Tougher on Tenure
Bloomberg and Klein with another important step in the right direction. Tenure should be abolished completely, of course, and replaced with a system that protects teachers from capricious firings and other abuse (and no more), but until that happens, the next-best solution is to make tenure tough to earn:
The city is making it harder for public-school teachers to get tenure, requiring their students to show progress in consecutive years before instructors gain the coveted job protection.
Traditionally, in New York City as in other places, tenure is granted to teachers three years and a day after they begin working. Critics have complained that the protections that tenure accords ineffective teachers makes them hard to remove. Before a teacher reaches tenure, principals can more easily fire them—but they rarely do.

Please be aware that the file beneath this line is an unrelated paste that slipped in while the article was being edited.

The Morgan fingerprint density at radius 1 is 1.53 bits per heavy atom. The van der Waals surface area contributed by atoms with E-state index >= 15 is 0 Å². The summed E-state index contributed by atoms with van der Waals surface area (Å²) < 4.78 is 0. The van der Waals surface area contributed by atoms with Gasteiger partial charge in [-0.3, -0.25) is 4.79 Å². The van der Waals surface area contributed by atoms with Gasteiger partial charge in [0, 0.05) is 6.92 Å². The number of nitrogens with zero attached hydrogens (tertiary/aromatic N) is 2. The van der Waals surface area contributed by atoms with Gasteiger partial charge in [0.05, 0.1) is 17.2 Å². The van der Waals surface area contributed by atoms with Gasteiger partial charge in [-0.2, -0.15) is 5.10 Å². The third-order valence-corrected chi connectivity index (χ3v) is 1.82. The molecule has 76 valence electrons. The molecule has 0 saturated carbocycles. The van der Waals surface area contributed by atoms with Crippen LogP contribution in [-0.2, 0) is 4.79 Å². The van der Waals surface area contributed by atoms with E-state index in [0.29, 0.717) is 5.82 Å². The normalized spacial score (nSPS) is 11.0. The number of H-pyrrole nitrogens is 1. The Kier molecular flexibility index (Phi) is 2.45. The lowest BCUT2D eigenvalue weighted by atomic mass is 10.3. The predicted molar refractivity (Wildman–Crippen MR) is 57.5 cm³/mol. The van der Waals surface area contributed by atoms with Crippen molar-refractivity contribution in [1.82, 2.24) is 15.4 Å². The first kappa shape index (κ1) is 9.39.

Five years ago, fewer than 1% of New York City teachers were denied tenure. But last year, 11% of teachers were denied tenure or continued on probation, amid a push by schools Chancellor Joel Klein for greater teacher accountability.
Monday's announcement, which was made by Mayor Michael Bloomberg at a New York education conference, goes a step further—by creating new rules for when principals can grant teachers tenure, rather than leaving it up to their subjective judgment or inaction.
- NY SCHOOLS
- SEPTEMBER 28, 2010